By now you know that I’m a firm believer in the wisdom of Nature and how Her secrets of animal harmony and success can transform human lives and accomplishments as well. When I look at the world today as well as our own personal relationships, I see so much conflict and growing division between us. From my perspective, it is clear that the wrong instincts (like Mistrust, Rivalry and Anger) are being stoked and unintentionally encouraged because we are focusing on our differences. Group harmony and cohesiveness in Nature is all about similarities, not differences!

I would love to see a movement that is dedicated to turning our collective focus to what we have in common with each other instead of what makes us different; a “Just Like Me” movement, if you will. The reason is this: If we want true unity, we must tap into our subconscious instinct to come together and unify around others like ourselves. (This is a powerful instinct, called Similarity Attraction.) Differences instinctively pulls us apart, but similarities instinctively draw us together. If we practice taking a broad enough view, we will find that we have much more in common with others around us than we have differences; much more that can unite us than divide us.

A “Just Like Me” movement would start at the earliest levels of our education system where kids could be taught to notice what is the same about their classmates instead of what’s different. It would acknowledge but refuse to dwell on the differences between ourselves. The curricula would, instead, focus on everything we have in common, from physical characteristics to values or life goals by scaling it through the grade levels with exercises becoming more age and intellect appropriate, K-12 .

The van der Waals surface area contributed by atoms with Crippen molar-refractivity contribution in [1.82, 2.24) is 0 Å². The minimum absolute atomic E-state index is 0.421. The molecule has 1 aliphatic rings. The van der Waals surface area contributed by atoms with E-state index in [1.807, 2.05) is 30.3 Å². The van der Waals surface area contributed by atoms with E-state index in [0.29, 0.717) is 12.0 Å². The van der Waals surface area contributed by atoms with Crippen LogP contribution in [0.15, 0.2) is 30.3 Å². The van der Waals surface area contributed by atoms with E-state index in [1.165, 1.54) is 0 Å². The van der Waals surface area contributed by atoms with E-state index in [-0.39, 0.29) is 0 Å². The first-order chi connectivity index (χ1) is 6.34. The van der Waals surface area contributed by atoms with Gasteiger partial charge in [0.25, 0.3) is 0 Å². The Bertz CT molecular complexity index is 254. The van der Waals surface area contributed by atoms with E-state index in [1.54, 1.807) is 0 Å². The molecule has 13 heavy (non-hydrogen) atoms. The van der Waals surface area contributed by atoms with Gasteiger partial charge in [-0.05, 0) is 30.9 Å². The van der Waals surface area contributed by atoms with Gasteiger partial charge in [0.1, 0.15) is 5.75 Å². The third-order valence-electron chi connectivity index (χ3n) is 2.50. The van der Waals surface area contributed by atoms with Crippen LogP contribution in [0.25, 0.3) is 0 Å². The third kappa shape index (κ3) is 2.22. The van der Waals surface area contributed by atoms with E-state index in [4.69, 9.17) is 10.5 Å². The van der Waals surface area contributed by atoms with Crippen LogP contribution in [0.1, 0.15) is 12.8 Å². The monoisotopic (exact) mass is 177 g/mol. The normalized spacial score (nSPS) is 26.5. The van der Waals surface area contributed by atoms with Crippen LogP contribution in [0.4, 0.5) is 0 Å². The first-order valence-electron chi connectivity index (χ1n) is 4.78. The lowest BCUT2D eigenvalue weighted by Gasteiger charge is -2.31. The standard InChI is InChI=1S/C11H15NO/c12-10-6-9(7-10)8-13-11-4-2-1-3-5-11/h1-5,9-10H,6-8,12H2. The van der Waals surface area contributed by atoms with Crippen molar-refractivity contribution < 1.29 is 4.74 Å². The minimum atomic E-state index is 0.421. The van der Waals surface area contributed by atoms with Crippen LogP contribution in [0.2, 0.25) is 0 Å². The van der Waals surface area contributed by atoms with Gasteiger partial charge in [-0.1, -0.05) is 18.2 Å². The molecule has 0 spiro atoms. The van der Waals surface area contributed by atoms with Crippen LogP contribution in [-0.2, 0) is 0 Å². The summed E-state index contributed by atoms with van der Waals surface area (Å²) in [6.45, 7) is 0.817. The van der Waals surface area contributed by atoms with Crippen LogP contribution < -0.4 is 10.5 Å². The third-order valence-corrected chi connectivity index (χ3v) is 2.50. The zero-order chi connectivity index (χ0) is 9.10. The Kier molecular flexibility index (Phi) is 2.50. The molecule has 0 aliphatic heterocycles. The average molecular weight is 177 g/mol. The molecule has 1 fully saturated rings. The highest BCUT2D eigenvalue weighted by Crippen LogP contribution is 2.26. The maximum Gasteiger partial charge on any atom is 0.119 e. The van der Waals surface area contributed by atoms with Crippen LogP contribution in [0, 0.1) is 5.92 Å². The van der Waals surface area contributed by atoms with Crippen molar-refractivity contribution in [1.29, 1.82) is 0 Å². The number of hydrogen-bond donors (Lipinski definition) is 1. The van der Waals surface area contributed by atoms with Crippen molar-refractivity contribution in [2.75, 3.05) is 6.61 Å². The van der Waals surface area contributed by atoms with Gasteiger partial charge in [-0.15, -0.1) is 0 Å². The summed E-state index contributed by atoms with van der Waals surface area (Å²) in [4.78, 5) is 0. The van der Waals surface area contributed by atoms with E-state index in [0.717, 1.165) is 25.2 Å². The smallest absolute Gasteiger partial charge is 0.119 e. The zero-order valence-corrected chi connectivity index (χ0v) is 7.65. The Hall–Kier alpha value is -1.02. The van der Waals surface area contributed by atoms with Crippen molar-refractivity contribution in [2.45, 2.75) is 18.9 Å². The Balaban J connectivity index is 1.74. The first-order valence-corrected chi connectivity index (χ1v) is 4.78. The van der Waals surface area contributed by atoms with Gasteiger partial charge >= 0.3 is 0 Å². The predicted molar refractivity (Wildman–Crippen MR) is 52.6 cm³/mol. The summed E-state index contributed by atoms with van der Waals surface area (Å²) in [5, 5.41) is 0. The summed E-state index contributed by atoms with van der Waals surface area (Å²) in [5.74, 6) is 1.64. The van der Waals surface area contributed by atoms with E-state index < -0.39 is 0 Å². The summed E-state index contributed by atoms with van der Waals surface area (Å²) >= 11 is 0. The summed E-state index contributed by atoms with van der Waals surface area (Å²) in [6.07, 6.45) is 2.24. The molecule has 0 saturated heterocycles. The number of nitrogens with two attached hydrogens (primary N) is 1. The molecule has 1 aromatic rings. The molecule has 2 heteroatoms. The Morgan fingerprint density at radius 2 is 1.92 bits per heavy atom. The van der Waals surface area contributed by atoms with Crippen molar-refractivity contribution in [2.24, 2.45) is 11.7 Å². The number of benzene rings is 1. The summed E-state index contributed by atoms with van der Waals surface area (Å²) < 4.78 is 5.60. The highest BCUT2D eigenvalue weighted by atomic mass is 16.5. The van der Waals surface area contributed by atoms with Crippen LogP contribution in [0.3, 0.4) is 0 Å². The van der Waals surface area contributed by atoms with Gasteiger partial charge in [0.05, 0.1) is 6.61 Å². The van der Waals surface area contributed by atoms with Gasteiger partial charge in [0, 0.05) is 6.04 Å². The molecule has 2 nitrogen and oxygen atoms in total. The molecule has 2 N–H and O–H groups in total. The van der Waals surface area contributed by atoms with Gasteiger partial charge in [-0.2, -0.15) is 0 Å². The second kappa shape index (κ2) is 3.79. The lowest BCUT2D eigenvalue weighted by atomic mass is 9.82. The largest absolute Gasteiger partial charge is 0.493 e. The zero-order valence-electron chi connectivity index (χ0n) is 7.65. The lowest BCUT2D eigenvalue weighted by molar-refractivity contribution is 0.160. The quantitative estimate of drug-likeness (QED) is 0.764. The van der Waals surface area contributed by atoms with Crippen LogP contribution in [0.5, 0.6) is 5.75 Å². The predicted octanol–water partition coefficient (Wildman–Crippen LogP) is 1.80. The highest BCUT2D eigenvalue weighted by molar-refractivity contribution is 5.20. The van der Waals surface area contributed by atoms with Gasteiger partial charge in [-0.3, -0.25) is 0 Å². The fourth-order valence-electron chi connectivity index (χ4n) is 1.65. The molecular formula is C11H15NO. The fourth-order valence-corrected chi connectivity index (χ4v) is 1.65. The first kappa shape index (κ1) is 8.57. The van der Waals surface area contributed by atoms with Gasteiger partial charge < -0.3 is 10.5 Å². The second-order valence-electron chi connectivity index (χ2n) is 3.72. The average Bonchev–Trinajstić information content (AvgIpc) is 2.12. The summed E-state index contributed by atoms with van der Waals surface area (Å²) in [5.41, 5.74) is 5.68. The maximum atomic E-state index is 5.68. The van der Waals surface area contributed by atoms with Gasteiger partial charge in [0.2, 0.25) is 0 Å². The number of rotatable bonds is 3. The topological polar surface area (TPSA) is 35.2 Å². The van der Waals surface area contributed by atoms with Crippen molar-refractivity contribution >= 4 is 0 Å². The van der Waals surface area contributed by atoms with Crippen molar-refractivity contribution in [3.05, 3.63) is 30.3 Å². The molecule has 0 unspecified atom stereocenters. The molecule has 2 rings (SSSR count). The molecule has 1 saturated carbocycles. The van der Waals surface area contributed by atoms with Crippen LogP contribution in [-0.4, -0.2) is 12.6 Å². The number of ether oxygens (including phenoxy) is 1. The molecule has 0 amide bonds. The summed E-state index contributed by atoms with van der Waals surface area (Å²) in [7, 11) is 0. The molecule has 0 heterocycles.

This way of looking at life and relationships, carried forward into adulthood, relationships, and even public policy has the capacity to significantly reduce conflict and promote harmony between us all, at our deepest, instinctive level. It might even change the world.

How can our readers further follow you online?

I hope that I have piqued the interest of your readers by illuminating the nature-based path that can take them from Good to Great, personally and professionally.

If so, they can follow me and my unique perspective at www.camillagraynelson.com, where I regularly post articles revealing Nature’s wisdom for today’s world and how we can get more willing cooperation from others, without conflict, in pursuit of our personal or professional goals.

And of course, everyone should order my newest book, CRACKING THE HARMONY CODE: Nature’s Surprising Secrets for Getting Along While Getting Your Way ! It is available on Amazon at this link, and is my definitive work on the art of “influence through instinct”. A must-read for anyone interested in learning more about that.

Thank you so much for these fantastic insights!

Thank you so much for allowing me to share my thoughts!